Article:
Chief cheerleader Featured

8:00pm EDT August 26, 2008

When Ken Blanchard was a

college professor, he was always being “investigated by

some of the best faculty committees” because on the first

day of class, he would pass out

the final exam.

“The other faculty members

would say, ‘You’re supposed to

teach these kids, but don’t give

them the questions from the

final,’ and I’d say, ‘Not only am

I going to give them the questions to the final, what do you

think I’m going to do all semester? I’m going to teach them

the answers so when they get

to the final exam, they get A’s.’”

Blanchard’s “The One Minute

Manager” and other best-sellers

written by him are on executive

bookshelves worldwide, and he

plans to explore the final-exam

concept in his next book, “Don’t

Mark My Paper — Help Me Get

an A,” which he is co-authoring

with WD-40 Co. President and

CEO Garry Ridge.

In his “spare time,” Blanchard

leads 293 employees as co-founder, chief spiritual officer

and “chief cheerleader” of The

Ken Blanchard Cos., an international management training and

consulting firm that posted

2007 revenue of $55.5 million.

Smart Business spoke with

Blanchard about how to encourage your employees to thrive.

Get your ego out of the way. The

biggest addiction that most

chief administrators, managers

and presidents have to deal with

is their ego, which I describe as

‘edging God out,’ and somehow

thinking you’re the center of the

universe. When you do that,

you’re pushing and shoving for

money, recognition, power and

status. You forget you are there

to serve rather than being


When leaders want everything

running up the hierarchy, they

create a duck pond. You end up

talking to a duck that goes

‘Quack, quack. It’s our policy.

Quack, quack. I just work here.

Quack, quack. I don’t make the

rules. Quack, quack. I’ll have to

talk to my supervisor.’

In an empowered organization, you’ll be dealing with

eagles, and they will say, ‘I’ll

take care of it. I’ll give you a call.

Consider it done.’ And when

they do that, then you will go

crazy as a customer because

you’re not used to it.

Make a plan to succeed. The first

part of empowering your

employees is performance planning. At the beginning of every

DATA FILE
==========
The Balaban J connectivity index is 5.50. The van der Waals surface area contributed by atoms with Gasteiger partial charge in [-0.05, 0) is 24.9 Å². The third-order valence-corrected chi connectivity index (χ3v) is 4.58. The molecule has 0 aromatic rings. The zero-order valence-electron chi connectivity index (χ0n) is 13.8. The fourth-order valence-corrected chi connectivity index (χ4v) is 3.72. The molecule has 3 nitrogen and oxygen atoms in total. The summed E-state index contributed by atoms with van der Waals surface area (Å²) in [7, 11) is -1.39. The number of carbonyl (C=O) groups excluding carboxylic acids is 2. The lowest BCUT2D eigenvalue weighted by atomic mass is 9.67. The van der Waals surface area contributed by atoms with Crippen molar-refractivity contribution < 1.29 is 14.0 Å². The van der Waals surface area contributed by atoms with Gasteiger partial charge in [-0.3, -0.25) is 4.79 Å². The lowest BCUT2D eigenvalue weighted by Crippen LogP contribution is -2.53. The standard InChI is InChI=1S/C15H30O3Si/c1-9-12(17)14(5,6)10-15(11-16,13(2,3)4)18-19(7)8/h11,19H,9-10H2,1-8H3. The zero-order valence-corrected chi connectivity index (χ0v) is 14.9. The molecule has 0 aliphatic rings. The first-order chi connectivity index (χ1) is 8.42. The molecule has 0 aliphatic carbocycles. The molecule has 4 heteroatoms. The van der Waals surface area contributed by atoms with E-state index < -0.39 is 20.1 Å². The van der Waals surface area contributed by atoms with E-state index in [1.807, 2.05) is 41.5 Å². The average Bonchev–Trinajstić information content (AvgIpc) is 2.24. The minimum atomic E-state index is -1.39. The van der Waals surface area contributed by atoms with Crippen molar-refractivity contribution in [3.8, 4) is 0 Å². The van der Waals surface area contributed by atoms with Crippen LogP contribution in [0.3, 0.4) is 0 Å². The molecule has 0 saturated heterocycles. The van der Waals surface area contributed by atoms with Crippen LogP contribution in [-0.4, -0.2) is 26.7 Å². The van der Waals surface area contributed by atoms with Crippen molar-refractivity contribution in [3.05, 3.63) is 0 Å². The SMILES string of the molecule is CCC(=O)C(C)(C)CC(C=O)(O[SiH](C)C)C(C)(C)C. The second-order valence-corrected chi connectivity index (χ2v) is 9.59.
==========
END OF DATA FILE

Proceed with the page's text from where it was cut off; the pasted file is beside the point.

fiscal year, the leaders at WD-40

sit down with each of their

employees and they create a

final examination with goals

and objectives.

If they hit those kinds of numbers, they’re going to get an A.

If the employee doesn’t get an

A and the manager says, ‘I think

I’m going to have to get rid of

this person,’ Garry [Ridge, WD-40 president and CEO] asks,

‘What did you do to help him

get an A?’ If the manager can’t

tell him, he fires the manager,

not the poor performer.

Stay in the loop. The second part

of empowering employees is

day-to-day coaching. Your job as

the leader is to help your employees get an A when you’ve agreed

on what the goals and objectives

are. That’s where you turn the

pyramid upside down with your

people because you’re really

working for them now.

In so many organizations, they

have these normal distribution

curves that you have to screw a

certain percentage of your people. Or, you take the Jack Welch

philosophy and rank-order your

people. None of that builds trust.

Day-to-day coaching means

that you are in the information

loop with your employees on

their performance. You’re there

to praise their progress or redirect them if they’re off. Part of

your agreement in performance

planning is not only the final

exam but how the supervisor is

going to be kept informed on

how well the employee is doing

so the supervisor can be there

to help when the employee

needs help.

You don’t want to be out of

the loop. So many managers set

goals, and then they abdicate.

The difference between delegation and abdication is that, in

abdication, you’re out of the

information loop and that creates the most familiar management style in our country —

seagull management. Seagull

managers aren’t around until you

make a mistake, and then they

fly in, make a lot of noise, dump

on everybody, and then fly out.

Be the people’s partner. Every

manager in an organization

should meet once every two

weeks for 15 to 30 minutes with

each of their direct reports. The

employee would be in charge of

the agenda, and that person

would talk about anything that’s

on his or her mind.

You can’t exceed 30 minutes

with the meeting because then

it’s going to be a drag, and people are going to start saying, ‘I

don’t have time to do this.’

For instance, if you’ve got

10 or 12 people working for

you, and you can’t afford six

hours with them over a two-week period, then you’ve got

your priorities out of whack.

You’re going to too many meetings, and you’ve forgotten your


Most bosses don’t know what

their people are doing because

they’re running around playing

politics and spending more

time sucking up the hierarchy.

They’re not focused on the

achievement of their people.

Review the results. The last part

of empowering employees is

performance evaluation. If you

really work with your people to

help them accomplish the goals,

the goals help the organization

achieve its goal. When the water

goes up, all the boats rise.

You empower people by making sure that they know what

they’re being asked to do, and

then you’re there to help them.

As they get more and more

experienced, they’re going to

need less and less help, and

that really drives them to do

their best.

HOW TO REACH: The Ken Blanchard Cos., (800) 728-6000 or